The original researchers refused to publish the BadUSB code, but some other friendly sorts have published their own BadUSB code, purportedly for studying the problem and providing incentive for companies to fix the issue. The bad news? The code is now available to the public. The only recourse for end users is to simply not trust any USB device.
Mobile payments are growing in popularity among US consumers, and mobile payments could reach $142 billion in 2019, according to Forrester Research. The analyst firm spoke with PayPal, Visa, Verifone and other companies, and they reported a continued shift towards mobile payments - and while companies have struggled with mobile wallets - next-generation services are building momentum.
"It's not just that we have smartphones," said Denee Carrington, an analyst from Forrester. "It's that we're increasingly dependent or rely on or expect them to deliver more."
Apple Pay receives the majority of media attention related to mobile payments, but Google Wallet, CurrentC, and other services will continue to gain traction. Apple's dedication to the market will lead market acceleration, helping convince retailers to test accepting mobile payments at checkout.
The recent launch of World of Warcraft: Warlords of Draenor, the fifth expansion for the popular MMORPG game series, received a large amount of attention. The game launched in Europe and the number of players trying to enter Draenor caused problems, and Blizzard added multiple entrance points to the game - and while this initially helped - North American users were met by a distributed denial of service (DDoS) attack.
"While that solution helped a ton for our North American launch, we ran into a few other issues, including a distributed denial of service attack, that resulted in increased latency," the company confirmed.
Blizzard was able to recover from the DDoS attack, which no group has claimed responsibility for, though there are still problems related to server load. The game company will continue to work on server time outs and other improvements to help ease server load - and make sure gamers are able to log in and play with minimal interruptions.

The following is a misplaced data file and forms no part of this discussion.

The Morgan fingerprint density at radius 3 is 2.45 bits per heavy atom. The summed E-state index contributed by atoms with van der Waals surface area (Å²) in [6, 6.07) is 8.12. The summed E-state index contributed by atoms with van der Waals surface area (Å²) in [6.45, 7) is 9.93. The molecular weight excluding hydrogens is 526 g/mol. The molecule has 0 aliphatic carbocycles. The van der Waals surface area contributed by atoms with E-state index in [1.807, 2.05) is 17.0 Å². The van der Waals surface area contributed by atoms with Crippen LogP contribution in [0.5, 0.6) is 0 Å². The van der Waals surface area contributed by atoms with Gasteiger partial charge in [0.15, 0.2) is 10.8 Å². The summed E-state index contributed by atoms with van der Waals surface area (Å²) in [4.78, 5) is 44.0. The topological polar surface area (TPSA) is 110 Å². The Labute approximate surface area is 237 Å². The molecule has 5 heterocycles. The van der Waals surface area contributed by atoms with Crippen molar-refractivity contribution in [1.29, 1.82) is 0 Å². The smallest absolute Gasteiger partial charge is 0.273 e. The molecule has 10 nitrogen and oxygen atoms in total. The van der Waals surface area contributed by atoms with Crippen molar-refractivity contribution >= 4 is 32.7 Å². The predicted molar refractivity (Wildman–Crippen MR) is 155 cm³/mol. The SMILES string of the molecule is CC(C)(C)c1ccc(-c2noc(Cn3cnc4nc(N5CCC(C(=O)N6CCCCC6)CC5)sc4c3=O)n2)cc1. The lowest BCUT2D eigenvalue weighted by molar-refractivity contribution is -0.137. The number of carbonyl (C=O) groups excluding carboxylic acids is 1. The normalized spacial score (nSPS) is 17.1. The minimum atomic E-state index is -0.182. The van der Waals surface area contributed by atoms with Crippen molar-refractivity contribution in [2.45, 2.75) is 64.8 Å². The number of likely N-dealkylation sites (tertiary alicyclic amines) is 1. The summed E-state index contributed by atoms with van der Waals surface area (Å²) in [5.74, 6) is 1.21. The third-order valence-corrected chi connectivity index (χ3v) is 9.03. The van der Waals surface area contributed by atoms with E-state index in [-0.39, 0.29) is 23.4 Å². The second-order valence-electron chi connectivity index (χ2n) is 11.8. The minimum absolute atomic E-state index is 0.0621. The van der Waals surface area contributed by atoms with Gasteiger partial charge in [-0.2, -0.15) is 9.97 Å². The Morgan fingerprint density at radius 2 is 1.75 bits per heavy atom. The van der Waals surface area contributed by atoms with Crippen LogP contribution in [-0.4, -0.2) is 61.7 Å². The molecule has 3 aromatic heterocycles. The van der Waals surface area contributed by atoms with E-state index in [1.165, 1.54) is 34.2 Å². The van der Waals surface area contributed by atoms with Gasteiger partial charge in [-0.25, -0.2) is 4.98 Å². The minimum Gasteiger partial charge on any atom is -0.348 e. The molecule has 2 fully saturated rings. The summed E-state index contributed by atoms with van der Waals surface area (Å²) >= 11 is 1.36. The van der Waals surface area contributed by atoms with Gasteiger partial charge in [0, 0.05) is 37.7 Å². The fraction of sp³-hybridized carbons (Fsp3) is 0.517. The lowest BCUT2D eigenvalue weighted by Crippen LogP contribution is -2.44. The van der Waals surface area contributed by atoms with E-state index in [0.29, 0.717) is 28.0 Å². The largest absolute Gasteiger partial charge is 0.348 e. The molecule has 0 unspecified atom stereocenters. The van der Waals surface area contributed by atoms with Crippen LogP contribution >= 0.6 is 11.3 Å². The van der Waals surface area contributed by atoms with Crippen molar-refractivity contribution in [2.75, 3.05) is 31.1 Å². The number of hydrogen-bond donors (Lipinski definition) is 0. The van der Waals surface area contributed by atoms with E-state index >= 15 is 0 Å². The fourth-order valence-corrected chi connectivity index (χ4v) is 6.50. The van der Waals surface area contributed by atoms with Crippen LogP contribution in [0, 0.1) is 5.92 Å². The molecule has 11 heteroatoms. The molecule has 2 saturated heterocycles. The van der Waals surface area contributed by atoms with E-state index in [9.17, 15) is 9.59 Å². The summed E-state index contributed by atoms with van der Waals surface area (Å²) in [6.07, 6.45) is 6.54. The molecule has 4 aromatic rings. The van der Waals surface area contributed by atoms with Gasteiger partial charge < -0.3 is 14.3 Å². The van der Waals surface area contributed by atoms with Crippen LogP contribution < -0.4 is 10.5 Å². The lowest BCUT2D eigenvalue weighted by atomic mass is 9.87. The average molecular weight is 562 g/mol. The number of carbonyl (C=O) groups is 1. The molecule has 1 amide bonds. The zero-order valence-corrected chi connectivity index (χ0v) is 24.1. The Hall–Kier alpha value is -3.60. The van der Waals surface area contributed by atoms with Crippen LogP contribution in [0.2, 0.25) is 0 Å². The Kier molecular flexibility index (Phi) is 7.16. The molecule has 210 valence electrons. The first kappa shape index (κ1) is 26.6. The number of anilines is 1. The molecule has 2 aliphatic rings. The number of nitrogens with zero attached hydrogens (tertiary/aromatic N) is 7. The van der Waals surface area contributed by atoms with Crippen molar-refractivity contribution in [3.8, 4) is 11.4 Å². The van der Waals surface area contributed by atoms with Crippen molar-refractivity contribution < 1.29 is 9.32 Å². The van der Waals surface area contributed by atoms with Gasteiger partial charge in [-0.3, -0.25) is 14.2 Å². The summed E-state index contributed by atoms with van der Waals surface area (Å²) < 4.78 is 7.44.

Supermicro has announced world-record setting performance in the STAC-N1 and STAC-A2 benchmarks. Supermicro's 3rd generation Hyper-Speed platform, in tandem with the Intel Xeon Phi co-processor, delivered the record-setting results from an incredibly slim 1U server. The results indicate a propensity for superior performance in HFT (high Frequency Trading) applications, which crave low latency and high performance. Performance consistency is a big key to delivering predictable and sustainable QoS for HFT applications. The Hyper-Speed platform nailed key requirements with the lowest mean latency, max latency, and jitter. The slim 1U platforms can be deployed with up to 3 Intel Xeon Phi co-processors, expanding the use-case for even more demanding workloads.
The Hyper-Speed Ultra provides an impressive stable of connectivity with 10 2.5" drive bays, 8 12Gb/s SAS 3 ports, 2 SATA 6Gb/s ports, and a range of PCIe connections. The platform also accepts 2 NVMe drives via the AOC-URN2-i2XT. The system is powered by dual E5-2643 v3 Haswell processors. Supermicro has several high-performance systems available, and the pending release of their ULLtraDIMM-enabled platforms may increase performance beyond their own world record. 3
We recently had a chance to take a Supermicro development system for a spin in our SanDisk ULLtraDIMM DDR3 400GB SSD Enterprise Review. We also feature full evaluations of a number of Supermicro and competing platforms in the Motherboard and Server categories of our IT/Datacenter section.